Open Access

Mini-Invasive floating metatarsal osteotomy for resistant or recurrent neuropathic plantar metatarsal head ulcers

  • Eran Tamir1, 2,
  • Aharon S. Finestone1, 2Email author,
  • Erez Avisar1 and
  • Gabriel Agar1
Contributed equally
Journal of Orthopaedic Surgery and Research201611:78

https://doi.org/10.1186/s13018-016-0414-x

Received: 2 March 2016

Accepted: 25 June 2016

Published: 11 July 2016

Abstract

Background

Patients with peripheral neuropathy and pressure under a relatively plantar deviated metatarsal head frequently develop plantar foot ulcers. When conservative management with orthotics and shoes does not cure the ulcer, surgical metatarsal osteotomy may be indicated to relieve the pressure and enable the ulcer to heal. The purpose of this study is to evaluate the use of a mini-invasive floating metatarsal osteotomy in treating recalcitrant ulcers or recurrent ulcers plantar to the metatarsal heads in patients with diabetes mellitus (DM) related neuropathy.

Methods

Computerized medical files of patients with diabetic neuropathy treated with an osteotomy during 2013 and 2014 were retrospectively reviewed. There were 20 osteotomies performed on 17 patients (mean age 58 years). The patients had a diagnosis of DM for a mean of 17 years. All ulcers were University of Texas grade 1A; mean ulcer age was 19 months.

Results

After 17/20 operations, the ulcer completely resolved after 6 weeks and did not recur after a mean follow-up of 11.5 months. One patient developed an early post-operative infection with osteomyelitis at the osteotomy site (proximal shaft of the fifth metatarsal) that needed debridement and IV antibiotics. In the other 19 cases, the surgical wound healed within 1 week. Asymptomatic radiological non-union developed in six cases (30 %).

Conclusions

Mini-invasive floating metatarsal osteotomy can cure resistant and recurrent University of Texas grade 1A ulcerations plantar to the metatarsal heads in neuropathic patients.

Keywords

Diabetic footProphylactic surgeryMetatarsal osteotomyAmputation

Background

Pressure ulcers are common complications in patients with peripheral neuropathy. Most peripheral neuropathy is related to diabetes mellitus (DM). The annual incidence of ulcers in patients with DM is about 2 % [1], and they have been implicated as a causative factor in up to 84 % of diabetic foot amputations [2].

In the presence of sensory neuropathy and lack of protective sensation, an ulcer can develop in a foot with normal anatomy as result of an acute injury. More often, however, an ulcer develops when an anatomic abnormality of the foot is present that results in increased local pressure. A frequent site of ulcers is under the heads of the metatarsals [3], where a flexion deformity (relative to the other metatarsals) results in elevated local pressure [4].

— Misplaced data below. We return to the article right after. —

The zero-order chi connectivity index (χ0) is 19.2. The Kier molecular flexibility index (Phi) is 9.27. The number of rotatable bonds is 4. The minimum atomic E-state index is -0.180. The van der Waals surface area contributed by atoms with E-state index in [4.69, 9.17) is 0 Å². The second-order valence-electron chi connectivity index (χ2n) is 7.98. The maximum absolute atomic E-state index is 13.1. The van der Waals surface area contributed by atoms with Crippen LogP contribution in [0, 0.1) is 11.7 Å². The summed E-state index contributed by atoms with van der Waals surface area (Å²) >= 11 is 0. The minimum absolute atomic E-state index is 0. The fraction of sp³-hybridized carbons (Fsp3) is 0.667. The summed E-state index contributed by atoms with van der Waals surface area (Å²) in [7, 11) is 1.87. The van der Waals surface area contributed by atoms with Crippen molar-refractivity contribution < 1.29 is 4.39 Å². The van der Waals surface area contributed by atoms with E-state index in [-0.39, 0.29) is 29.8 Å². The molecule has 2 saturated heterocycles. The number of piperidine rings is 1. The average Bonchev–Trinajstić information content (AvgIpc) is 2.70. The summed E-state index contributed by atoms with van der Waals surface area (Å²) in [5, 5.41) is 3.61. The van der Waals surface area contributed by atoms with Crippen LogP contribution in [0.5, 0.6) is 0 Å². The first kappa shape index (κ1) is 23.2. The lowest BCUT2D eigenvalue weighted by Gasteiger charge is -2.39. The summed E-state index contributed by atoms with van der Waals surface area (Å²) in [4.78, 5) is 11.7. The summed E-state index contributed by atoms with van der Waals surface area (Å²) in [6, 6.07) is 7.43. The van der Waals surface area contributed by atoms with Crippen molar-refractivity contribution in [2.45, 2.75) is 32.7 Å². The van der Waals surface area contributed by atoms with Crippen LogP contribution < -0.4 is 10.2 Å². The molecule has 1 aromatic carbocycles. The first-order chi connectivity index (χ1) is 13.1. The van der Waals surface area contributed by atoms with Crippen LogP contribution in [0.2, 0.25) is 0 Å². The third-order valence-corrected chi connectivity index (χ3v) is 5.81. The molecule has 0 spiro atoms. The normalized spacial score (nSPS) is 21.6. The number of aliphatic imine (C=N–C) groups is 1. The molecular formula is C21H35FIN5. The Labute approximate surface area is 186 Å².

Primary off-loading with a cast is usually an effective treatment to achieve ulcer closure [57]. Afterwards, continued care is given with special shoes and orthotics to prevent recurrence. But these conservative methods sometimes fail due to complications or lack of compliance [8]. Surgical off-loading may then be indicated [9, 10]. The purpose of the operation is to decrease the pressure plantar to the affected metatarsal head. This can be achieved by several surgical techniques including plantar condylectomy, Weil osteotomy with metal fixation, closing wedge metatarsal osteotomy with metal fixation, and Helal osteotomy [1115]. While all these open methods are effective in off-loading, they tend to have relatively high complication rates because of wound dehiscence and/or post-operative infection. The mini-invasive floating metatarsal osteotomy is an effective off-loading procedure with a low complication rate because soft tissue damage is minimal and metal fixation is not used. The purpose of this retrospective study is to assess the post-operative results of this treatment modality.

Methods

We performed a retrospective chart review on all patients with DM who had a minimally invasive floating metatarsal osteotomy for the treatment of recalcitrant or recurrent neuropathic plantar metatarsal head ulcers between 2013 and 2014 (inclusion criteria). Patients were identified by ICD codes and operating theater records. All patients were operated on by a single surgeon (ET). No patients were excluded. Parameters collected included demographics, cause of neuropathy, type and duration of DM, recent HbA1c levels, duration and location of current ulcer, location of osteotomy (metatarsal neck or shaft), ulcer status 6 weeks after surgery, and complications. Major complications included any infection necessitating antibiotic treatment. Minor complications were defined as any other adverse event including recurrence, a transfer lesion, and non-union. The study was approved by the Assaf Harofeh Medical Center IRB.

Operative technique and post-operative management

Antibiotics (2 gr IV cephalosporin) were given preoperatively. Anesthesia by ankle block was performed with 15 cm3 of 1 % lidocaine except in patients with neuropathy severe enough to make anesthesia unnecessary. A 3-mm incision was made dorsally at the planned osteotomy site after fluoroscopic identification. The bone was exposed by blunt dissection with a mosquito. A perpendicular or short oblique osteotomy was made at the neck or diaphysis of the affected metatarsus with a 12 × 2 mm Shannon burr at a speed of 1600 RPM and a torque of 80 Nm (Figs. 1, 2, and 3). Fluoroscopy was used again to confirm completion of the osteotomy. Following the osteotomy, the metatarsal head was displaced dorsally. Skin closure was achieved with a single 4-0 nylon suture. Full weight-bearing in a post-operative shoe was permitted immediately.